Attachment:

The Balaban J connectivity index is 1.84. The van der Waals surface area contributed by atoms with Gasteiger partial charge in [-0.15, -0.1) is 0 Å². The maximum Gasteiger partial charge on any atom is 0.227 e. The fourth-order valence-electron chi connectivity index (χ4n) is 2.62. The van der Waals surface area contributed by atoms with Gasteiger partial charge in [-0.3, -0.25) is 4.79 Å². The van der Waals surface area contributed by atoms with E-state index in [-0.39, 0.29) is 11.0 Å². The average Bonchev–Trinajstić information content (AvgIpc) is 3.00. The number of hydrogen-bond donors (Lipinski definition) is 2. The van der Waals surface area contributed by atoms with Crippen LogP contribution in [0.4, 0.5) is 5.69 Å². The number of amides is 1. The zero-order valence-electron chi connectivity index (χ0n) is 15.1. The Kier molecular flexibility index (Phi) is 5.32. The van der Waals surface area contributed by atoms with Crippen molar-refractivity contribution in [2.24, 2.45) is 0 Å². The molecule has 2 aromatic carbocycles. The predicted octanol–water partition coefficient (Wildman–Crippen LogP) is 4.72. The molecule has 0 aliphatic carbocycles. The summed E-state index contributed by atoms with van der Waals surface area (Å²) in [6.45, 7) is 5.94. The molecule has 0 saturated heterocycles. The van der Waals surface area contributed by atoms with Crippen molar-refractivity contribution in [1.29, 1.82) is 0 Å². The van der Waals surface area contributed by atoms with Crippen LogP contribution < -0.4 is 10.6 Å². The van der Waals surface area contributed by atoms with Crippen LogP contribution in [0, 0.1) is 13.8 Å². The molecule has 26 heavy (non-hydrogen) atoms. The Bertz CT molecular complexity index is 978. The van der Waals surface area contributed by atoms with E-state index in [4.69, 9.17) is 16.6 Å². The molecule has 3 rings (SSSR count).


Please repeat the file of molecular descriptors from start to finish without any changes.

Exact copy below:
The Balaban J connectivity index is 1.84. The van der Waals surface area contributed by atoms with Gasteiger partial charge in [-0.15, -0.1) is 0 Å². The maximum Gasteiger partial charge on any atom is 0.227 e. The fourth-order valence-electron chi connectivity index (χ4n) is 2.62. The van der Waals surface area contributed by atoms with Gasteiger partial charge in [-0.3, -0.25) is 4.79 Å². The van der Waals surface area contributed by atoms with E-state index in [-0.39, 0.29) is 11.0 Å². The average Bonchev–Trinajstić information content (AvgIpc) is 3.00. The number of hydrogen-bond donors (Lipinski definition) is 2. The van der Waals surface area contributed by atoms with Crippen LogP contribution in [0.4, 0.5) is 5.69 Å². The number of amides is 1. The zero-order valence-electron chi connectivity index (χ0n) is 15.1. The Kier molecular flexibility index (Phi) is 5.32. The van der Waals surface area contributed by atoms with Crippen molar-refractivity contribution in [2.24, 2.45) is 0 Å². The molecule has 2 aromatic carbocycles. The predicted octanol–water partition coefficient (Wildman–Crippen LogP) is 4.72. The molecule has 0 aliphatic carbocycles. The summed E-state index contributed by atoms with van der Waals surface area (Å²) in [6.45, 7) is 5.94. The molecule has 0 saturated heterocycles. The van der Waals surface area contributed by atoms with Crippen molar-refractivity contribution in [1.29, 1.82) is 0 Å². The van der Waals surface area contributed by atoms with Crippen LogP contribution < -0.4 is 10.6 Å². The van der Waals surface area contributed by atoms with Crippen LogP contribution in [0, 0.1) is 13.8 Å². The molecule has 26 heavy (non-hydrogen) atoms. The Bertz CT molecular complexity index is 978. The van der Waals surface area contributed by atoms with E-state index in [4.69, 9.17) is 16.6 Å². The molecule has 3 rings (SSSR count).